Lion Brand Notebook

News, Ideas and Information for Crafting with Yarn

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Lessons Learned From Crafting – A New Animated Series!

September 18th, 2013

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We asked our customers on Facebook what lessons they’ve learned from crafting over the years. I was so inspired by the responses we got that I created an animated series! Share your story and you might get animated!

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  • Su

    A dear friend (who can knit those intricate Norwegian sweaters with her eyes closed) has always told me that it’s okay to make mistakes when knitting or crocheting. That’s how people will know it was made by a human, and not a machine!

  • CatherineMcClarey

    I’ve heard that traditionally Persian rugs always include 1 intentionally-made mistake, “because only God is perfect.” (Each mistake after that counts as a “design element” – as long as it doesn’t make the FO so unusable that it’s time to rip it back and start over!)

    • Martha

      I’ve heard that about Navajo rugs.

    • Grandma Nancy

      I wait to see if I already made a mistake – no one’s perfect! I am expert at a lot of crafts but I always make at least one mistake that cannot be fixed or covered up. If I know the person the item is going to I explain to them and point out the mistake and tell them that only God is perfect. I’m an American mutt, so it must be a universal thing. Praise God.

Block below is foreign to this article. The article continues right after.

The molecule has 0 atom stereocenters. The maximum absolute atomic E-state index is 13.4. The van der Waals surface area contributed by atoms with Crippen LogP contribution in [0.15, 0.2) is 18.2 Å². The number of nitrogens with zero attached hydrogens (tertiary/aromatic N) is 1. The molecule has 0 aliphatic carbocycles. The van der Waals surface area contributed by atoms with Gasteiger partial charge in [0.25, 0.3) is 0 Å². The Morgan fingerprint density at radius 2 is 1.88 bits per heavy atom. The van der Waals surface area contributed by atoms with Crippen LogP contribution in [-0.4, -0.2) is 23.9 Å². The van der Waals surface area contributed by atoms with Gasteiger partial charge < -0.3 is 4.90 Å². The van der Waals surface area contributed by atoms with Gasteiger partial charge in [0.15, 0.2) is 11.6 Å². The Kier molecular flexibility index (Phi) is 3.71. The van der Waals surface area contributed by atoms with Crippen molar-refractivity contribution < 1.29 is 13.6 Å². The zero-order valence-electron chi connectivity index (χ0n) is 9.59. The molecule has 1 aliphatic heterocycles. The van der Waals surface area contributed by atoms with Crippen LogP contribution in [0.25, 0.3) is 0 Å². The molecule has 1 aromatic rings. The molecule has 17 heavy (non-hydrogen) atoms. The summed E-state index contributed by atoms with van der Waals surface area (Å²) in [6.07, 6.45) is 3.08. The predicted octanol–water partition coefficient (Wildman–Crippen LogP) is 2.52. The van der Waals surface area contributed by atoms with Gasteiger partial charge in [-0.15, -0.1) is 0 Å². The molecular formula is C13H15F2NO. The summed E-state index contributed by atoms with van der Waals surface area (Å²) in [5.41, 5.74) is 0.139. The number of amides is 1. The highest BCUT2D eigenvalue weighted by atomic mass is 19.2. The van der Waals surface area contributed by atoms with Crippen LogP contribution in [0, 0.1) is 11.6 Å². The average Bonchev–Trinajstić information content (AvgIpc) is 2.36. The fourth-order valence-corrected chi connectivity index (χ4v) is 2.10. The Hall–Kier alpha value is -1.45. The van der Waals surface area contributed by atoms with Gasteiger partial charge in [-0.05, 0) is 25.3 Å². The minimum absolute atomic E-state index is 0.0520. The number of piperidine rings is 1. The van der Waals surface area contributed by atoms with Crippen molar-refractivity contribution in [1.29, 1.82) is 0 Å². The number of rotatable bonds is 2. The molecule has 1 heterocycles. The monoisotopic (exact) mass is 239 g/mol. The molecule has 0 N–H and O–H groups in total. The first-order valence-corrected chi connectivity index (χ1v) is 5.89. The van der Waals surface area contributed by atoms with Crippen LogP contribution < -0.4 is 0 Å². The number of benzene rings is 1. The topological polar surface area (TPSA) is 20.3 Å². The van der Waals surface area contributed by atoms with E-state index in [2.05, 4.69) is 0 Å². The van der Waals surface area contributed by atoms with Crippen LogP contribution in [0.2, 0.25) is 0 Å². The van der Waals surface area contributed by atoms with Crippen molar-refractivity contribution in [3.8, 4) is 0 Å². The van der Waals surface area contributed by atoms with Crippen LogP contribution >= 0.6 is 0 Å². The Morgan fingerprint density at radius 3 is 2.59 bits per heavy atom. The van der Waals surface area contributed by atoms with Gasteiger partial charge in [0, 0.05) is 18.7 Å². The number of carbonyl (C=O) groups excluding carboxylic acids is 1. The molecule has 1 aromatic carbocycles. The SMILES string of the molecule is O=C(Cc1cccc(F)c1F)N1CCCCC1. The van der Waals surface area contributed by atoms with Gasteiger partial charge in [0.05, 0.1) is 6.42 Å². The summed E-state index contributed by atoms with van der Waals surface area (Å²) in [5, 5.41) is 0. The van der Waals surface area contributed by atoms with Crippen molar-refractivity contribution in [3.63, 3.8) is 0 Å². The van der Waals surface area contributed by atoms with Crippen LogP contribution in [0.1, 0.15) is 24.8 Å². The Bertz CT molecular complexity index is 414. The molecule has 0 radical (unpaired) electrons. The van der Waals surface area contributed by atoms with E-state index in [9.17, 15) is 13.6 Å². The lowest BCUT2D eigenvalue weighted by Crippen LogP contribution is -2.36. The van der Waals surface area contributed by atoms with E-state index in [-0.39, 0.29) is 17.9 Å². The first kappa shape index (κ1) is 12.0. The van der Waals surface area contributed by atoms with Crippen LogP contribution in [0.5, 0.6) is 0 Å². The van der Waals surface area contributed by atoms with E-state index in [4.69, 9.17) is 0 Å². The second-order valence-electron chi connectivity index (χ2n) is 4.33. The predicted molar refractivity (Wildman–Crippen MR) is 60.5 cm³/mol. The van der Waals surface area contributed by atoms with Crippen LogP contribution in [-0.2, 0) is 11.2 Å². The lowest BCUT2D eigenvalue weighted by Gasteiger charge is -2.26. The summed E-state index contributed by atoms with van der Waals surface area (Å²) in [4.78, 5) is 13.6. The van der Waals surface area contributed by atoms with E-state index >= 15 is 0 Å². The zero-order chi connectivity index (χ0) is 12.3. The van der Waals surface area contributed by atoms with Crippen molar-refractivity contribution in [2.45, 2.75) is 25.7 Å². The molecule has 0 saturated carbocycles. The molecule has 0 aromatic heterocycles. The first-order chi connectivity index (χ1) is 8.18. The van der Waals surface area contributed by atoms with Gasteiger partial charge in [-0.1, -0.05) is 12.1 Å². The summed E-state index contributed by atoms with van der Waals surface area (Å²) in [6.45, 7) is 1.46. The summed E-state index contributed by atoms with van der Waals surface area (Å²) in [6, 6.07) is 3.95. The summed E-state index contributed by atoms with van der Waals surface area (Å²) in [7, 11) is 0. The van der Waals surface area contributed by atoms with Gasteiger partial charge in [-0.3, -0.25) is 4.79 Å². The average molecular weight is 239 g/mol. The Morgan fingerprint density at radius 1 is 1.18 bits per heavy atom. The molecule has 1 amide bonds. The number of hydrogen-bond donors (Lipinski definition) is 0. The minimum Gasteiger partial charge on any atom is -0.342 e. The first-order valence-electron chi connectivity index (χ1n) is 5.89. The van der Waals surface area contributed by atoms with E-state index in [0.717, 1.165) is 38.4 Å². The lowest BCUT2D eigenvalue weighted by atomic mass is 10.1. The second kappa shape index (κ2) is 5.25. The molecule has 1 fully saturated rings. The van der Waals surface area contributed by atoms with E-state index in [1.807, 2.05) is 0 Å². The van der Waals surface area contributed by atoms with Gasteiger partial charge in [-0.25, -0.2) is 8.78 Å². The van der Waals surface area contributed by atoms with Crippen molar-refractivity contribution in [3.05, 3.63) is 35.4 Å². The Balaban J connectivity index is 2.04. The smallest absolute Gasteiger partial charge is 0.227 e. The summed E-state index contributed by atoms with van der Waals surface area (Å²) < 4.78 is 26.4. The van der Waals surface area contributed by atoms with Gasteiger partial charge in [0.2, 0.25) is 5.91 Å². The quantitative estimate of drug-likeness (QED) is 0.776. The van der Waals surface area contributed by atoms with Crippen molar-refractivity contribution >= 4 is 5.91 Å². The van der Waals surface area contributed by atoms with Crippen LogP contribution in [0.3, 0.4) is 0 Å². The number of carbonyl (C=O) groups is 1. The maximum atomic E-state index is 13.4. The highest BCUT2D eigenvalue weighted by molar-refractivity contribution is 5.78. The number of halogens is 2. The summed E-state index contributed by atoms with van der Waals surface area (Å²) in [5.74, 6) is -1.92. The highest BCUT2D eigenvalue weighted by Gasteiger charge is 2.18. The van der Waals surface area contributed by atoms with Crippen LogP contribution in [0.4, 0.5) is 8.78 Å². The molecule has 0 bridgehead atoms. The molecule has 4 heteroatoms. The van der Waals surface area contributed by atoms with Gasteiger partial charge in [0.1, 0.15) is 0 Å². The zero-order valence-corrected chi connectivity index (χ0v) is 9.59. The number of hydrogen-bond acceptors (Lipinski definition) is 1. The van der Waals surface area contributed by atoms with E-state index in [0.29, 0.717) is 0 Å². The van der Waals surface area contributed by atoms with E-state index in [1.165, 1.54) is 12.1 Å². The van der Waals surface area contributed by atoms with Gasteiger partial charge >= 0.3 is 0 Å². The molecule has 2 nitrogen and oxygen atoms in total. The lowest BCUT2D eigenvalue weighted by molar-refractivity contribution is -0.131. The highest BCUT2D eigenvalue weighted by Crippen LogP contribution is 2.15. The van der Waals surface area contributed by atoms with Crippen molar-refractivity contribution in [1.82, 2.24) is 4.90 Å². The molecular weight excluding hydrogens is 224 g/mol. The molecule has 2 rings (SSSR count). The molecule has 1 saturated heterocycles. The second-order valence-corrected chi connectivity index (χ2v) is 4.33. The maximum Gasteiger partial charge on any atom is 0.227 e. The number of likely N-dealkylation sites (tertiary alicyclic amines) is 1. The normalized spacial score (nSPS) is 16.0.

• Sheri

    Betsy is darling. I’m looking forward to seeing more of her. xo

  • DDH

    If I never made a mistake, I would think I wasn’t pushing myself to try more. Plus it’s always so nice when I finally get it right.

  • Docs friend

    I was taught to correct my mistakes or that would be the only part of the piece I would notice. For me, I think that is true.

  • Sherry

    RE: Susan McCord/Steve Macolm interview–She acted obnoxiously silly. Obviously she’s never been to the South. Is there supposed to be something silly about men knitting. What about Fishermen’s knit? There are male knit/crochet designers. We see more women than men knitting/crocheting than women but seeing a man knit does not draw attention. It’s just another person who enjoys it.

    • Verna

      It was my dad that taught me to knit, as well as his mom, my grandmother. I tell everyone that he was the one that started me on this wonderful journey of yarn, patterns and relaxation (that is, until I make a mistake and need to redo or rip).

  • Sherry

    Look up George Washington Carver. Yes, the peanut man. He crocheted & other needlework. http://www.nps.gov/museum/exhibits/tuskegee/gwcarts.htm

  • Lynette

    I remember a very important lesson on checking gauge and your tension… I ended up knitting a sweater that had a very short torso and long arms… and the only person it would it would be an orangutan.

  • Barb

    Fantastic

  • mayceegreene

    Adorable and yarn’s ability to be a forgiving medium is why I love it so much.

    Maycee (Limo in Seattle)

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